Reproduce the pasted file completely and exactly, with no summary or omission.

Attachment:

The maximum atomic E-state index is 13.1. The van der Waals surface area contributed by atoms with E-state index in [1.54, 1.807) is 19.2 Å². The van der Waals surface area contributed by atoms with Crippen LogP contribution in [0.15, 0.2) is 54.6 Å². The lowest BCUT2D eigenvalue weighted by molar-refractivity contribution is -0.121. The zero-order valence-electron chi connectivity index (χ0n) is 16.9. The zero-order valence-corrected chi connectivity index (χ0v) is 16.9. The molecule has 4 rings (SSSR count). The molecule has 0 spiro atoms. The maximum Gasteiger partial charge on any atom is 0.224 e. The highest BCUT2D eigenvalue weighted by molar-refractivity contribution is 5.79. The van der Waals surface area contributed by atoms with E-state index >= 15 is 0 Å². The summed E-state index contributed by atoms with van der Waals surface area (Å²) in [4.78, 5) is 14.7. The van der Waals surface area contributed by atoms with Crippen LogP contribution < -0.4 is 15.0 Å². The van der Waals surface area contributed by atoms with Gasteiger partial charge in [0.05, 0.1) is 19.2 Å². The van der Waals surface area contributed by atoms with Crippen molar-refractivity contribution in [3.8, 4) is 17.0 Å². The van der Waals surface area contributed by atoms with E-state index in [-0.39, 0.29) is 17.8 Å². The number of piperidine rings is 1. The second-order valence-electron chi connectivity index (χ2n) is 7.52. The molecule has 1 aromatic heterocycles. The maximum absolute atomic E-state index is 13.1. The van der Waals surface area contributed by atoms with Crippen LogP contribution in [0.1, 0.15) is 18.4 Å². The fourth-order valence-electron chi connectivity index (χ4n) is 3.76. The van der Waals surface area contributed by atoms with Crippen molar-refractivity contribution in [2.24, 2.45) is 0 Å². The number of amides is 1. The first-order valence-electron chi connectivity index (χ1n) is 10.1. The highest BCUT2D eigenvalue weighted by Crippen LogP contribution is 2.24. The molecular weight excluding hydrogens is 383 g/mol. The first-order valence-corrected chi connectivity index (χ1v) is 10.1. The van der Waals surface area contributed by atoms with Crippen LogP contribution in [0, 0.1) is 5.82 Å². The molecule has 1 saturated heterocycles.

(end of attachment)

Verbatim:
The maximum atomic E-state index is 13.1. The van der Waals surface area contributed by atoms with E-state index in [1.54, 1.807) is 19.2 Å². The van der Waals surface area contributed by atoms with Crippen LogP contribution in [0.15, 0.2) is 54.6 Å². The lowest BCUT2D eigenvalue weighted by molar-refractivity contribution is -0.121. The zero-order valence-electron chi connectivity index (χ0n) is 16.9. The zero-order valence-corrected chi connectivity index (χ0v) is 16.9. The molecule has 4 rings (SSSR count). The molecule has 0 spiro atoms. The maximum Gasteiger partial charge on any atom is 0.224 e. The highest BCUT2D eigenvalue weighted by molar-refractivity contribution is 5.79. The van der Waals surface area contributed by atoms with E-state index >= 15 is 0 Å². The summed E-state index contributed by atoms with van der Waals surface area (Å²) in [4.78, 5) is 14.7. The van der Waals surface area contributed by atoms with Crippen LogP contribution < -0.4 is 15.0 Å². The van der Waals surface area contributed by atoms with Gasteiger partial charge in [0.05, 0.1) is 19.2 Å². The van der Waals surface area contributed by atoms with Crippen molar-refractivity contribution in [3.8, 4) is 17.0 Å². The van der Waals surface area contributed by atoms with E-state index in [-0.39, 0.29) is 17.8 Å². The number of piperidine rings is 1. The second-order valence-electron chi connectivity index (χ2n) is 7.52. The molecule has 1 aromatic heterocycles. The maximum absolute atomic E-state index is 13.1. The van der Waals surface area contributed by atoms with Crippen LogP contribution in [0.1, 0.15) is 18.4 Å². The fourth-order valence-electron chi connectivity index (χ4n) is 3.76. The van der Waals surface area contributed by atoms with Crippen molar-refractivity contribution in [2.24, 2.45) is 0 Å². The number of amides is 1. The first-order valence-electron chi connectivity index (χ1n) is 10.1. The highest BCUT2D eigenvalue weighted by Crippen LogP contribution is 2.24. The molecular weight excluding hydrogens is 383 g/mol. The first-order valence-corrected chi connectivity index (χ1v) is 10.1. The van der Waals surface area contributed by atoms with Crippen LogP contribution in [0, 0.1) is 5.82 Å². The molecule has 1 saturated heterocycles.